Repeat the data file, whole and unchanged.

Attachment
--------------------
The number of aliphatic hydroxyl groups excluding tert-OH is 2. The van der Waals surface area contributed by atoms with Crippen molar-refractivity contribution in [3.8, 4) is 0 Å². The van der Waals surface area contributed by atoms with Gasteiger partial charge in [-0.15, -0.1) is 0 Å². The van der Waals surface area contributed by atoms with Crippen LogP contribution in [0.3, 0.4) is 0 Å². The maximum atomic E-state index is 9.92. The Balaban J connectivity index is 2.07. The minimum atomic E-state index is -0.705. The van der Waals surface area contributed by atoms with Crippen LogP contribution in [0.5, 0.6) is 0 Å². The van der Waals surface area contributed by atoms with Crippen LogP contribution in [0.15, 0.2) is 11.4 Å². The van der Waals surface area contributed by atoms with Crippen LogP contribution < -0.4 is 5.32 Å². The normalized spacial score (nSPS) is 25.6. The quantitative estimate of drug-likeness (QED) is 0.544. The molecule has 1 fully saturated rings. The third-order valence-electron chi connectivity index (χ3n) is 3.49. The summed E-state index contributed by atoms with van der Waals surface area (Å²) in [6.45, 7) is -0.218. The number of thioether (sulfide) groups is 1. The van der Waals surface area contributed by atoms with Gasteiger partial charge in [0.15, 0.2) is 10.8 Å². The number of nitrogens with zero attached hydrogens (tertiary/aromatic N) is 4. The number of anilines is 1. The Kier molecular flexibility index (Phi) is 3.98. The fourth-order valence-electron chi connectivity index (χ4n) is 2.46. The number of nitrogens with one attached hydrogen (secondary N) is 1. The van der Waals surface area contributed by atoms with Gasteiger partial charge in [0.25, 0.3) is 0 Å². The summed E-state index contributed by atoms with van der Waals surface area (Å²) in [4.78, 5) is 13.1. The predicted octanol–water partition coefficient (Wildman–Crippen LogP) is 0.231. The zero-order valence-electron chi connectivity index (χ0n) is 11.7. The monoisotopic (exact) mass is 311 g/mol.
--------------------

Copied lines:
The number of aliphatic hydroxyl groups excluding tert-OH is 2. The van der Waals surface area contributed by atoms with Crippen molar-refractivity contribution in [3.8, 4) is 0 Å². The van der Waals surface area contributed by atoms with Gasteiger partial charge in [-0.15, -0.1) is 0 Å². The van der Waals surface area contributed by atoms with Crippen LogP contribution in [0.3, 0.4) is 0 Å². The maximum atomic E-state index is 9.92. The Balaban J connectivity index is 2.07. The minimum atomic E-state index is -0.705. The van der Waals surface area contributed by atoms with Crippen LogP contribution in [0.5, 0.6) is 0 Å². The van der Waals surface area contributed by atoms with Crippen LogP contribution in [0.15, 0.2) is 11.4 Å². The van der Waals surface area contributed by atoms with Crippen LogP contribution < -0.4 is 5.32 Å². The normalized spacial score (nSPS) is 25.6. The quantitative estimate of drug-likeness (QED) is 0.544. The molecule has 1 fully saturated rings. The third-order valence-electron chi connectivity index (χ3n) is 3.49. The summed E-state index contributed by atoms with van der Waals surface area (Å²) in [6.45, 7) is -0.218. The number of thioether (sulfide) groups is 1. The van der Waals surface area contributed by atoms with Gasteiger partial charge in [0.15, 0.2) is 10.8 Å². The number of nitrogens with zero attached hydrogens (tertiary/aromatic N) is 4. The number of anilines is 1. The Kier molecular flexibility index (Phi) is 3.98. The fourth-order valence-electron chi connectivity index (χ4n) is 2.46. The number of nitrogens with one attached hydrogen (secondary N) is 1. The van der Waals surface area contributed by atoms with Gasteiger partial charge in [0.25, 0.3) is 0 Å². The summed E-state index contributed by atoms with van der Waals surface area (Å²) in [4.78, 5) is 13.1. The predicted octanol–water partition coefficient (Wildman–Crippen LogP) is 0.231. The zero-order valence-electron chi connectivity index (χ0n) is 11.7. The monoisotopic (exact) mass is 311 g/mol.